‘Micro-CHP Annual Roundup 2012’ reveals promising jump in annual sales – but market polarises further as Japan and Germany grow in dominance
We knew 2012 was going to be a bumper year for micro-CHP sales – with continuing concerns over power supply in a post-Fukushima Japan and increasingly attractive market conditions for cogeneration in Germany. And in collating our latest edition of the Delta-ee ‘Micro-CHP Annual Roundup 2012’, we learned that global sales leapt by more than 50% in 2012. This means almost 44,000 units were sold around the world – compared with less than 29,000 the previous year. The value of the market increased again, this time to almost €700 million – with the increasing popularity of expensive residential fuel cell in Japan being the main reason. We predict growth in global market value to just less than €900 million for 2013.So what do our latest figures on the global micro-CHP market actually mean? Has micro-CHP finally ‘crossed the chasm’ and is now on its way to commercial success?Not quite, yet. Our recently published ‘Micro-CHP Annual Roundup 2012’ (available to Micro-CHP Research Service Members) found that, while Japan smashed records with residential fuel cell and Germany continued to attract a wave of engine-based product launches, activity shrunk back elsewhere. We see no sign of Japan and Germany’s dominance in these markets dissipating over the near term, and other countries will have a serious job if they are to catch up with the global market leaders anytime soon. However, growth in other markets will be key if product prices are to ever come down. Click here for more information on the Micro-CHP Research Service. For further information about how to become a member and gain access the ‘Micro-CHP Annual Market Roundup 2012’ report, contact [email protected] +44 (0)131 625 3213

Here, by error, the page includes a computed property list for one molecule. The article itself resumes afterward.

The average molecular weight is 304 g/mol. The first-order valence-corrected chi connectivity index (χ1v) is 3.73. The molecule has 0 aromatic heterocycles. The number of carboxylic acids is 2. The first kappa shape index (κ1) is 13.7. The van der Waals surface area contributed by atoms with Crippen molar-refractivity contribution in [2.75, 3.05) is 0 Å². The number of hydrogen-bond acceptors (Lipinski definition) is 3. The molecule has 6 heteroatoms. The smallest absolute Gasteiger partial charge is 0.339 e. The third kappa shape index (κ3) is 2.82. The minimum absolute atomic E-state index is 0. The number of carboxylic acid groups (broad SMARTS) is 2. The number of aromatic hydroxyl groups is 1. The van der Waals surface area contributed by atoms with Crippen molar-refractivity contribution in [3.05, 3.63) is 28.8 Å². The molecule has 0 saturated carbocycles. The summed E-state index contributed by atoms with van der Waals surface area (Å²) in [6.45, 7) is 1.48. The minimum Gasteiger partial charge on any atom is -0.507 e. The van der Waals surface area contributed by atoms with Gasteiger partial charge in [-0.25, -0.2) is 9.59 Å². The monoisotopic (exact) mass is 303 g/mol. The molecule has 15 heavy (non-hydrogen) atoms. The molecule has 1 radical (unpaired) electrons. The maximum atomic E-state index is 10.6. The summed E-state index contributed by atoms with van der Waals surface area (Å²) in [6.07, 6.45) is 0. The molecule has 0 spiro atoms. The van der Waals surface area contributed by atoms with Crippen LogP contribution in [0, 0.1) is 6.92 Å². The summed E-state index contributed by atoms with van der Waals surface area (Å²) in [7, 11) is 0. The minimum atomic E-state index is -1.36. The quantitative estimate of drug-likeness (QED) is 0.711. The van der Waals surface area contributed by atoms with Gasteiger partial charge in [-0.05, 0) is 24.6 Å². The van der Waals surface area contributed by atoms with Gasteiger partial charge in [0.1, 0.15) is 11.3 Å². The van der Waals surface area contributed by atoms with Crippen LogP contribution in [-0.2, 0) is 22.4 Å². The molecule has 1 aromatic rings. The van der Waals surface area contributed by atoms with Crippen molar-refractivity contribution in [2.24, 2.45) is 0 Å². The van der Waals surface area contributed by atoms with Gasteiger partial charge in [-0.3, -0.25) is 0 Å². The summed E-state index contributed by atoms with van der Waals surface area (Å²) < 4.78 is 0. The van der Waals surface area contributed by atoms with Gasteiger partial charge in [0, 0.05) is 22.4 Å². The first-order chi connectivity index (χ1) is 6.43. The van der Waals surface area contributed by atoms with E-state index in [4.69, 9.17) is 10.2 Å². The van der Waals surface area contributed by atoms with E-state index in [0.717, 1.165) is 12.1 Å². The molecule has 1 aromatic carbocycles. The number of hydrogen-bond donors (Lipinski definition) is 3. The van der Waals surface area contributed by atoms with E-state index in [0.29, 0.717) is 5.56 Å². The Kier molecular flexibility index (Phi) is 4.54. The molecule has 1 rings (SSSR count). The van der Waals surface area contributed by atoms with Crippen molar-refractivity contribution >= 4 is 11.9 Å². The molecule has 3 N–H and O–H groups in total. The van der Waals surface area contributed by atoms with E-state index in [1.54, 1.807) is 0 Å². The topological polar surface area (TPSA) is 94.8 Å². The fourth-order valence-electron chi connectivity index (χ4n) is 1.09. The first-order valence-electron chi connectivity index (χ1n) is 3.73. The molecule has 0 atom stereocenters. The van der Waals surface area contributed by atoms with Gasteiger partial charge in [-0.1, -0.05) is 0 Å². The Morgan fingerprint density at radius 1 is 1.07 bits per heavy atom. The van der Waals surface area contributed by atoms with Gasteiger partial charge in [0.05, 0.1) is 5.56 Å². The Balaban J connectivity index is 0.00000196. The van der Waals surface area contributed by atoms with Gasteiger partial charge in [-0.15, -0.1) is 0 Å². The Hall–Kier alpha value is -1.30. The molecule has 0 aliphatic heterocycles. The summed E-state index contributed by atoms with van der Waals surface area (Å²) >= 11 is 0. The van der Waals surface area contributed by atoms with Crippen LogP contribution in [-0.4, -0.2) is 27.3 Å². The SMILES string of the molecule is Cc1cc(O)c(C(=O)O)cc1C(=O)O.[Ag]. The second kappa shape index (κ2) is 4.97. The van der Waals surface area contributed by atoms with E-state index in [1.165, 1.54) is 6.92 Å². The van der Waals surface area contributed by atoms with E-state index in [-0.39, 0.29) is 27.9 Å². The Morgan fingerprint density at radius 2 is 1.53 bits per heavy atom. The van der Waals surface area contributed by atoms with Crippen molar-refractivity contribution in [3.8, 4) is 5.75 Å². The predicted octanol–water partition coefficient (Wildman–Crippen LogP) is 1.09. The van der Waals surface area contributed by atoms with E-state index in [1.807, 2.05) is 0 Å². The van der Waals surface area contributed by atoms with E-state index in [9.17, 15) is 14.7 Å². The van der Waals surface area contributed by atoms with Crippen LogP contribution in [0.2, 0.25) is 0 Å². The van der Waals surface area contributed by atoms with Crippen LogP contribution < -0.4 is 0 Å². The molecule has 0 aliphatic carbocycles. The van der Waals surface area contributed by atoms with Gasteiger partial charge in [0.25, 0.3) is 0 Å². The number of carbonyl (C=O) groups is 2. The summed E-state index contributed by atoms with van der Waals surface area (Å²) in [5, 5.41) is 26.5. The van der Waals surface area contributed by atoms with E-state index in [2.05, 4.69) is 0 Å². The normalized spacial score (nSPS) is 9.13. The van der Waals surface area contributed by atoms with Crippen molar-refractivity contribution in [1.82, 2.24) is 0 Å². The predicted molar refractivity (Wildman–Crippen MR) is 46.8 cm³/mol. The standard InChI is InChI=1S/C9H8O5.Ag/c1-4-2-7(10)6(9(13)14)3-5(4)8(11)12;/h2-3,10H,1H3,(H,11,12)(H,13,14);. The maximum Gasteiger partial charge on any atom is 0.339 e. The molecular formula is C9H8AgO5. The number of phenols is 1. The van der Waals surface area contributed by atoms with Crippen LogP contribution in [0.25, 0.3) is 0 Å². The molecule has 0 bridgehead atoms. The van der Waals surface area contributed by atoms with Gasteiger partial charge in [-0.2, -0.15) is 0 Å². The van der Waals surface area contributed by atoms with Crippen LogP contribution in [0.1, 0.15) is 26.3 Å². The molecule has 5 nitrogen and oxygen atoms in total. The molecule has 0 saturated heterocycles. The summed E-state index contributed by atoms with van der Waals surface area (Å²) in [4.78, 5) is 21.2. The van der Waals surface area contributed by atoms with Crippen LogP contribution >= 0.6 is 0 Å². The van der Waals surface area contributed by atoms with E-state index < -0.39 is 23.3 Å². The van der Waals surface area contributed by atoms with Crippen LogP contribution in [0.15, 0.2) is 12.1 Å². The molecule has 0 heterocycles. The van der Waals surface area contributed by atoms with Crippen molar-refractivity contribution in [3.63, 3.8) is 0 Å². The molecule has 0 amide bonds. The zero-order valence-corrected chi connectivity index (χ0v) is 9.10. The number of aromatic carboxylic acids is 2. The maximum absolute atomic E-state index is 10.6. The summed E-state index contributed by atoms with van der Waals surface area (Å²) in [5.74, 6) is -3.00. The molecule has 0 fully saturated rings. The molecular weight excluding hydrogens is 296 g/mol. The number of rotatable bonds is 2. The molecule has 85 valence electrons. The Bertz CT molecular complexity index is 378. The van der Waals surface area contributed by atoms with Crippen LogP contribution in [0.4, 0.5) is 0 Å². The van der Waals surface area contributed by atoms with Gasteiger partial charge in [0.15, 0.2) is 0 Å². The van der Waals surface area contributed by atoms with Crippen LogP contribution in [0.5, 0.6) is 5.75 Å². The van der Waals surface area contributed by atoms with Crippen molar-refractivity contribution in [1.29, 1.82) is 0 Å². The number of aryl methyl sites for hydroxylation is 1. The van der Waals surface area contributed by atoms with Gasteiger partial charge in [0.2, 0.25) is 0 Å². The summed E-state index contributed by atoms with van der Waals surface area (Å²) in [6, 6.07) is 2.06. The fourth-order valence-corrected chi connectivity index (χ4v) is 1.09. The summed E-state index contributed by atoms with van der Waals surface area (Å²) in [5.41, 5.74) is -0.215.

Delta-ee sales figures and market values for 2012 were actually lower than our previous year’s projections. This was down to smaller growth than predicted outside the key markets of Japan and Germany – and the assumption that all the allocated fuel cell micro-CHP subsidy budget in Japanese would be exhausted.